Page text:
We had Red Gierke for geography. He had a lot of little blood vessels in his face, which gave him a coppery red appearance. To justify his nickname, he had had the decency to grow a red beard. He didn’t like us, and we didn’t like him. He had the reputation of being deceitful and vengeful. The judgements of school classes are always correct, so it will have been true.
„Did you study geography?“ „I’ve no idea!“ How should I know? The pathetic geography book listed a few names and stuttered something in halting German about soil quality and the sardine trade. Red pointed at the map with his cane, and the class slept peacefully.
„Now we come to the Pyrenees”, said Red. I don’t know whether he still comes to them today, but apart from the delightful word Maladetta, which is a mountain, not a curse, I have retained nothing. It is as though it had all been erased. What a waste of school fees! What a waste of time!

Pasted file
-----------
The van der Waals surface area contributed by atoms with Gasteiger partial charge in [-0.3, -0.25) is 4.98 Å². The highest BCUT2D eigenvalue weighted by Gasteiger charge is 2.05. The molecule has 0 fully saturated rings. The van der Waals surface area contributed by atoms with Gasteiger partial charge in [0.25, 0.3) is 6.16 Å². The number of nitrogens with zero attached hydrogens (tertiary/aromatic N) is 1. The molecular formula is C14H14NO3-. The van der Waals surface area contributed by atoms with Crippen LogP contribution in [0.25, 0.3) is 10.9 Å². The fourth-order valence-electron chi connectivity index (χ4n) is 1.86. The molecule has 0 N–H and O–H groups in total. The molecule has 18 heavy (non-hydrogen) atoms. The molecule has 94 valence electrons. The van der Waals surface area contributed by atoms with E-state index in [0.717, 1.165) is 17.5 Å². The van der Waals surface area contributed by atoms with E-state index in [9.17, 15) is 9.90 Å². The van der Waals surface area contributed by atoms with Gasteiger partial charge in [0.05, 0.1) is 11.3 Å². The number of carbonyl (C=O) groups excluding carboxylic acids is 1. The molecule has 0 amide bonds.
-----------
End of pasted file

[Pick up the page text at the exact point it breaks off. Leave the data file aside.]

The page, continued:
The Pyrenees, they were a rusty brown patch, with a few bits of mountains in it, on the otherwise green and black map, to the left and right of it, blue, the sea. And, yes, they divided Spain from France. And you had to think a little bit every time, before you wrote the name.
This was the scientific knowledge which the German school gave me in relation to the Pyrenees.
But Red taught history as well as geography, and that was a lot livelier. It was a murder story in which there were only battles, princes and states. He never explained what a state was, but life soon filled that gap. For example, if you want to travel to the Pyrenees, you need a passport.